He uses the method of comparing the mass of a constant density sphere which decreases by 8 fold as you move halfway into the center, but the inverse square law increases the gravitational attraction by 4 fold....etc etc to demonstrate this.

Iamme
9th December 2003, 06:26 PM
(Andonyx)

You are correct as this amazing book mentioned above also has an essay on page 127 titled, "What would you weight at the center of the Earth?"

He uses the method of comparing the mass of a constant density sphere which decreases by 8 fold as you move halfway into the center, but the inverse square law increases the gravitational attraction by 4 fold....etc etc to demonstrate this.

------------------------------------------------------------------------------

That said; what then could a 180 lb. man expect to weigh at the center of the earth?

WildCat
9th December 2003, 08:53 PM
Originally posted by Iamme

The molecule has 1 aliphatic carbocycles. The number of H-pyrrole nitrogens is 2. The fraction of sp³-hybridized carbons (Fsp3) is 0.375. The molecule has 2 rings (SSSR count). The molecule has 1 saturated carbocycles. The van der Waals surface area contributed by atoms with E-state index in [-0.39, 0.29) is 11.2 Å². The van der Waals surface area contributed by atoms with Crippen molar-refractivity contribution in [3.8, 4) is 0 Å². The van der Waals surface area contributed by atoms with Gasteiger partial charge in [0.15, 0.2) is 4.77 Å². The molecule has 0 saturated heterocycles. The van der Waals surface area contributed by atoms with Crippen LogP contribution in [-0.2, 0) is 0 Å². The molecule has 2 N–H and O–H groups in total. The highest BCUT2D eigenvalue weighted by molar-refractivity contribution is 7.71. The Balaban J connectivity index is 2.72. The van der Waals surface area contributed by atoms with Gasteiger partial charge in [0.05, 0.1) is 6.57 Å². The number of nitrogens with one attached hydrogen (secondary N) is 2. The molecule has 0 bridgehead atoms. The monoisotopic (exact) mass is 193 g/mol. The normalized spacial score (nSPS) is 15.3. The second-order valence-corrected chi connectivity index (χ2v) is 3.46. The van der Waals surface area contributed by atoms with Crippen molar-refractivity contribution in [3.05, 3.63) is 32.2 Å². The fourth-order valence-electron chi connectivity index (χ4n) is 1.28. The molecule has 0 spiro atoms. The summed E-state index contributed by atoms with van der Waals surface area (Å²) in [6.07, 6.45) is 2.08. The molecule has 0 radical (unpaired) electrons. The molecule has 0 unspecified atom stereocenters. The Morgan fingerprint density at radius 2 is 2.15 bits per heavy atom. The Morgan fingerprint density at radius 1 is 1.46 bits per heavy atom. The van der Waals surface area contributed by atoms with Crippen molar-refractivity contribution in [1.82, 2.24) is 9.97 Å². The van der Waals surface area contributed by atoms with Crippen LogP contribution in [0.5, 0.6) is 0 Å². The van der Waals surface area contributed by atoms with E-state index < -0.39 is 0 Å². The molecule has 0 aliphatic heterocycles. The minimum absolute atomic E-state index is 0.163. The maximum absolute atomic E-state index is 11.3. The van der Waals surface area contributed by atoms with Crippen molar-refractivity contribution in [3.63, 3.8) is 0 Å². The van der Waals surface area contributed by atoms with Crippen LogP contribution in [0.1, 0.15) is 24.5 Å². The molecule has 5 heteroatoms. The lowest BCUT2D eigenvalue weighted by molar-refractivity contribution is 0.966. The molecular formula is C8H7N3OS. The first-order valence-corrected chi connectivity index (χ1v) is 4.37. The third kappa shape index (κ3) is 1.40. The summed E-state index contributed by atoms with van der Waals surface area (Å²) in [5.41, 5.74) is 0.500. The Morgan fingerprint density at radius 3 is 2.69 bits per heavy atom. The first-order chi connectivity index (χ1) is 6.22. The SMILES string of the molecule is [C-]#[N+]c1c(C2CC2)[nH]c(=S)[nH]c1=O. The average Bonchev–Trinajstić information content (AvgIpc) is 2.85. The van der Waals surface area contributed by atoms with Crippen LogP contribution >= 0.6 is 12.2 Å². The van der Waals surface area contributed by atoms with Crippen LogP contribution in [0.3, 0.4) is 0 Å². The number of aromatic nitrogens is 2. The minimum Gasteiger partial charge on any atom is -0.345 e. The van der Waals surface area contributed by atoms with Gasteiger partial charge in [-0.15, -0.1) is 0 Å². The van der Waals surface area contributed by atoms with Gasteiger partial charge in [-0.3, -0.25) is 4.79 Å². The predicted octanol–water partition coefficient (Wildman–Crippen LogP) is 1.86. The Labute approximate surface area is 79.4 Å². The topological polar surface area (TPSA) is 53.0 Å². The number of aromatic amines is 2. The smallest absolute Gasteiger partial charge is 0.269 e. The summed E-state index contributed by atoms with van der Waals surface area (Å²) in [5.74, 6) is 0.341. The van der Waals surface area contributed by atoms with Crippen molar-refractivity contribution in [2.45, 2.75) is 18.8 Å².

That said; what then could a 180 lb. man expect to weigh at the center of the earth?
Assuming that the earths mass is uniform (which it isn't) you would be weightless, as earths gravity would pull on you from all directions.

Of course, I'm a complete ignoramus when it comes to physics so I may be completely wrong.

Andonyx
9th December 2003, 10:46 PM
Originally posted by WildCat

Assuming that the earths mass is uniform (which it isn't) you would be weightless, as earths gravity would pull on you from all directions.

Of course, I'm a complete ignoramus when it comes to physics so I may be completely wrong.

Sorry, Lamme, I didn't conclude my thought really, but Wild Cat's quote above is exactly correct.

He illustrates it another way. If Earth was a hollow sphere and you climbed through a hatch to the inside, you would be weightless anywhere inside the sphere because distance to each other part of the sphere would be inversely proportional to its pull on you. So you could float around at will with a push off the inside of the shell.